“So where was I?”

It has shamefully come to the point that not only the year, the month and the day of the week are regularly blundered by me.  This afternoon while driving the car I couldn’t recall whether I had already washed the car today!  Now that’s bad!  At least on the face of it, it’s pretty bad. There’s not even a 24-hour window of requital. I confess I nurture hopelessly obsessive conviction to habit and miscellany. By way of partial defence it was but moments afterwards that I recalled having sprung from the lair pre-dawn this morning to prepare for a planned outing to the grocery store. That particular midnight venture was itself part of a larger scheme to accommodate His Lordship’s late-morning appointment at the dentist. After dropping him off at the clinic I drove into Stittsville and had the car washed.  As things subsequently evolved I ended prolonging the day and widening my compass by having to take the car to the dealership concerning some trifling matters. The reward for having withstood these irritations was an earlier than usual return to the hearth where I have since anointed myself with the very agreeable piano-bass duet (1996) of Dave Young (who incidentally is Canadian). This selection is but one more example of the proficiency of Mr. Apple. Through his algorithms he has automatically added this and many other albums of varying genres to my “For You” collection of jazz.

In mathematics and computer science, an algorithm is a finite sequence of well-defined, computer-implementable instructions, typically to solve a class of problems or to perform a computation. Algorithms are always unambiguous and are used as specifications for performing calculations, data processing, automated reasoning and other tasks.

The wizardry of technology – while indisputably marvellous – does not however always predict an abandonment of the so-called “old favourites“.  As sensitive as my ear may be to sound, I suffer the embarrassment of ignorance when it comes to musical variety.  My knowledge of classical music began and ended with my limited study of piano – composers such as Bach, Beethoven and Chopin. Jazz reached its acme of influence through the Verve collections to which I was introduced by His Lordship. The more perverse renditions – such as the now forgotten Tubular Bells or the decidedly exoteric Ivor Novello – were both recommendations of the late Douglas Peterson, PhD whose personal interests collided with more visceral matters generally.  I can only assume that both he and I derive similar pleasure from ingenuity and tradition.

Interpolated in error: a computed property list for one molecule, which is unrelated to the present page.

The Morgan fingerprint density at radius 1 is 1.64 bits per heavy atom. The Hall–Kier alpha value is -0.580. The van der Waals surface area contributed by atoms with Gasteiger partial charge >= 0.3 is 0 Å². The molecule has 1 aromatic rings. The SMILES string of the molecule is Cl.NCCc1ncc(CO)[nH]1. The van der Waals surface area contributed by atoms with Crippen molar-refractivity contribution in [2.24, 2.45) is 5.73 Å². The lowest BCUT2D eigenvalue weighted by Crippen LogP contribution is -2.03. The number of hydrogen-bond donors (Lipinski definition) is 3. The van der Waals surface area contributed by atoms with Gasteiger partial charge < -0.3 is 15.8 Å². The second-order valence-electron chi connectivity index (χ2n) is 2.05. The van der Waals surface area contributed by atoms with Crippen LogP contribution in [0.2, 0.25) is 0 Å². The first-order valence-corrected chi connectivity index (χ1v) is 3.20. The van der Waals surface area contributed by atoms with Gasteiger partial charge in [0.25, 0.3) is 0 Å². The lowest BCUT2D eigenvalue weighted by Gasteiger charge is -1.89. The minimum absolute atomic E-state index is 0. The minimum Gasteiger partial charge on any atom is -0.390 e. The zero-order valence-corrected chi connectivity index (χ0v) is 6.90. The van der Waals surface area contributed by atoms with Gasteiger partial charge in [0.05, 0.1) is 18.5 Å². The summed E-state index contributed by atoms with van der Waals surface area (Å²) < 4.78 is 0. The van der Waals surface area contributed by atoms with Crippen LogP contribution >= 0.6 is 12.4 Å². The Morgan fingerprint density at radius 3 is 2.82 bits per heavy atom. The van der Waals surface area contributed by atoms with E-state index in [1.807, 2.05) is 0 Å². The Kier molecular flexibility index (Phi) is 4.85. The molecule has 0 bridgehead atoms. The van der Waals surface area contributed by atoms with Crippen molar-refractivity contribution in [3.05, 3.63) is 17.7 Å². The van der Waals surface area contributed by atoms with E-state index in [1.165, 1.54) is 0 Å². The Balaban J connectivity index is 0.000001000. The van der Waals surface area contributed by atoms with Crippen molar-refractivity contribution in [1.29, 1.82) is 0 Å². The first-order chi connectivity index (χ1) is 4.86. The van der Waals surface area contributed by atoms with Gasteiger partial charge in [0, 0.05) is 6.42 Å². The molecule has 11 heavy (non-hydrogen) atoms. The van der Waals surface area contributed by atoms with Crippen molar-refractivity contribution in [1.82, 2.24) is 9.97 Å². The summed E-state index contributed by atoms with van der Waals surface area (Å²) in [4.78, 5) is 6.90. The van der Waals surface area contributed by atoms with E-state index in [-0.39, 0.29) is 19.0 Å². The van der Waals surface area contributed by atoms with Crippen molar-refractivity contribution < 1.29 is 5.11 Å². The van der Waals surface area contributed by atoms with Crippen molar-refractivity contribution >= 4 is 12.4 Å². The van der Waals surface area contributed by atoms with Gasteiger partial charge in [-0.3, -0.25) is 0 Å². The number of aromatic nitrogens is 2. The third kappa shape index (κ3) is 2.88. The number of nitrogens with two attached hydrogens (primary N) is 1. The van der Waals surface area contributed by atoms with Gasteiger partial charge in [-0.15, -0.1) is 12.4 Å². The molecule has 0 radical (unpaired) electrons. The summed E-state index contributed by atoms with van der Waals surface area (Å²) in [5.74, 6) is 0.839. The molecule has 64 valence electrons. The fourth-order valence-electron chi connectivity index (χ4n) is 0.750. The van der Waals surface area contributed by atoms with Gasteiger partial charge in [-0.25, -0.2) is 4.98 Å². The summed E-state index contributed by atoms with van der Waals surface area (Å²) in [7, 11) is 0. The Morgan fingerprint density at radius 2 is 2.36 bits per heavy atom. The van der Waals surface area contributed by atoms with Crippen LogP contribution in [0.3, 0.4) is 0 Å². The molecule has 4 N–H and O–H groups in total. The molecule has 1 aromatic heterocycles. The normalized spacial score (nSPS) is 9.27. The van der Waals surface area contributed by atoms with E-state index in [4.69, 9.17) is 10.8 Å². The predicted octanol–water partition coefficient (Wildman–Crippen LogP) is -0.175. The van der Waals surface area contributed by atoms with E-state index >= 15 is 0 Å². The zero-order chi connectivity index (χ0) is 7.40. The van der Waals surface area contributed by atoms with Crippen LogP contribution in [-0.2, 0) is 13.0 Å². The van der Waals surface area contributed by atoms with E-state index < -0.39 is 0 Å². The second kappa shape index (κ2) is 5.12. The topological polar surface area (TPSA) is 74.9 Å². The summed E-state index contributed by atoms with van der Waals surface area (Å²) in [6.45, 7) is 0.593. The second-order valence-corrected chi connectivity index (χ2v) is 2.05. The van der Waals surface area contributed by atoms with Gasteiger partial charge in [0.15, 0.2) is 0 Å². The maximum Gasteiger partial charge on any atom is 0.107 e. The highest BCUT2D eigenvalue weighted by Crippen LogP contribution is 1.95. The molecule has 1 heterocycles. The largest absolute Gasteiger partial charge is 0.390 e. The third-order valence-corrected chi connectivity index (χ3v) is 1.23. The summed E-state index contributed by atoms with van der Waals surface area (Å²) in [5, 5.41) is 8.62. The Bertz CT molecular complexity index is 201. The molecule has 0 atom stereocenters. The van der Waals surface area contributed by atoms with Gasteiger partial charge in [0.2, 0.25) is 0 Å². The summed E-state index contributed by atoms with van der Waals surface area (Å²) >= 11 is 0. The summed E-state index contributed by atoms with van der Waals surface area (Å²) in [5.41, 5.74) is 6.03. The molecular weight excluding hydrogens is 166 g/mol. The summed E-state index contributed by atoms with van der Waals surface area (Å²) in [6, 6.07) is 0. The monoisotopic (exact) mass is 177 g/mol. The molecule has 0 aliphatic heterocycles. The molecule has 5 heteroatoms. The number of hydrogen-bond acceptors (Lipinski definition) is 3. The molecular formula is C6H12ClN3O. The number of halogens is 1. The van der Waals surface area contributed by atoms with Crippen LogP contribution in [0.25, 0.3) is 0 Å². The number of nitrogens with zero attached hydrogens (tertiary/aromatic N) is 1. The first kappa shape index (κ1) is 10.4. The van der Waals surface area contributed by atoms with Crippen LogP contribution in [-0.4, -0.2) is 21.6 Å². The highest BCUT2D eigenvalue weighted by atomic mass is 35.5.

Tubular Bells is the debut studio album by English multi-instrumentalist, composer and songwriter Mike Oldfield, released on 25 May 1973 as the first album on Virgin Records. Oldfield, who was 19 years old when it was recorded, played almost all the instruments on the mostly instrumental album.

The album initially sold slowly, but gained worldwide attention in December 1973 when its opening theme was used for the soundtrack to the horror film The Exorcist (1973). This led to a surge in sales which increased Oldfield’s profile and played an important part in the growth of the Virgin Group. It stayed in the top ten of the UK Albums Chart for one year from March 1974, during which it reached number one for one week. It peaked at number three on the US Billboard 200, and reached the top position in Canada and Australia. The album has sold over 2.7 million copies in the UK and an estimated 15 million worldwide.

There is an odd consequence of the pandemic.  Without the frequency of social visits and going to stores and restaurants we’ve fallen victim to that lofty philosophic debate about whether things really happen if we don’t see or hear them? Few of us measure our days by the hour.  It is so much more convenient to isolate a time with a particular event. And it obviously contaminates a calculation if certain of the ingredients are missing. If I were to assess the dilemma I base the fulcrum of the anxiety upon the unpredictability of the future not so much upon the disturbance of the present. And believe it or not, in spite of my unquenchable affection for story-telling and historic accounts, the instability of the future concerns me deeply.